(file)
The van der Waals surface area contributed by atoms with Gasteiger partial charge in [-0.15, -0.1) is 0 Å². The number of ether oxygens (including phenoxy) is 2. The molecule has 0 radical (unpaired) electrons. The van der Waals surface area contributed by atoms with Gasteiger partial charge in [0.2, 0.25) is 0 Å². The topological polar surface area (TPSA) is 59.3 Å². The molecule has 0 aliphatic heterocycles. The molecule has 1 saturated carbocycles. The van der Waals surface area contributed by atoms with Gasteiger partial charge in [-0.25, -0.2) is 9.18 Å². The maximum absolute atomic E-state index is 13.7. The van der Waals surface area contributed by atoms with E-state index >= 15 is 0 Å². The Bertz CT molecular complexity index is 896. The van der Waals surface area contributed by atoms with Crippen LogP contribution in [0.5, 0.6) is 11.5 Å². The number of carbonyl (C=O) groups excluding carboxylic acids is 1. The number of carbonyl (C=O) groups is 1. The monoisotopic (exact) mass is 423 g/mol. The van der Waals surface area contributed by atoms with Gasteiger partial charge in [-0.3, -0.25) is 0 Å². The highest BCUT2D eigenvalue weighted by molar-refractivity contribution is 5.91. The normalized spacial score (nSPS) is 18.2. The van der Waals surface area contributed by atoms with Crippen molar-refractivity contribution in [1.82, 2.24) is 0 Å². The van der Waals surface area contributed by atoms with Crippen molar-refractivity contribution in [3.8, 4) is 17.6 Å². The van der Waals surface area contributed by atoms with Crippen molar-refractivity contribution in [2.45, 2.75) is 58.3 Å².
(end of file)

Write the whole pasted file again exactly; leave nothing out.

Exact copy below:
The van der Waals surface area contributed by atoms with Gasteiger partial charge in [-0.15, -0.1) is 0 Å². The number of ether oxygens (including phenoxy) is 2. The molecule has 0 radical (unpaired) electrons. The van der Waals surface area contributed by atoms with Gasteiger partial charge in [0.2, 0.25) is 0 Å². The topological polar surface area (TPSA) is 59.3 Å². The molecule has 0 aliphatic heterocycles. The molecule has 1 saturated carbocycles. The van der Waals surface area contributed by atoms with Gasteiger partial charge in [-0.25, -0.2) is 9.18 Å². The maximum absolute atomic E-state index is 13.7. The van der Waals surface area contributed by atoms with E-state index >= 15 is 0 Å². The Bertz CT molecular complexity index is 896. The van der Waals surface area contributed by atoms with Crippen LogP contribution in [0.5, 0.6) is 11.5 Å². The number of carbonyl (C=O) groups excluding carboxylic acids is 1. The number of carbonyl (C=O) groups is 1. The monoisotopic (exact) mass is 423 g/mol. The van der Waals surface area contributed by atoms with Gasteiger partial charge in [-0.3, -0.25) is 0 Å². The highest BCUT2D eigenvalue weighted by molar-refractivity contribution is 5.91. The normalized spacial score (nSPS) is 18.2. The van der Waals surface area contributed by atoms with Crippen molar-refractivity contribution in [1.82, 2.24) is 0 Å². The van der Waals surface area contributed by atoms with Crippen molar-refractivity contribution in [3.8, 4) is 17.6 Å². The van der Waals surface area contributed by atoms with Crippen molar-refractivity contribution in [2.45, 2.75) is 58.3 Å².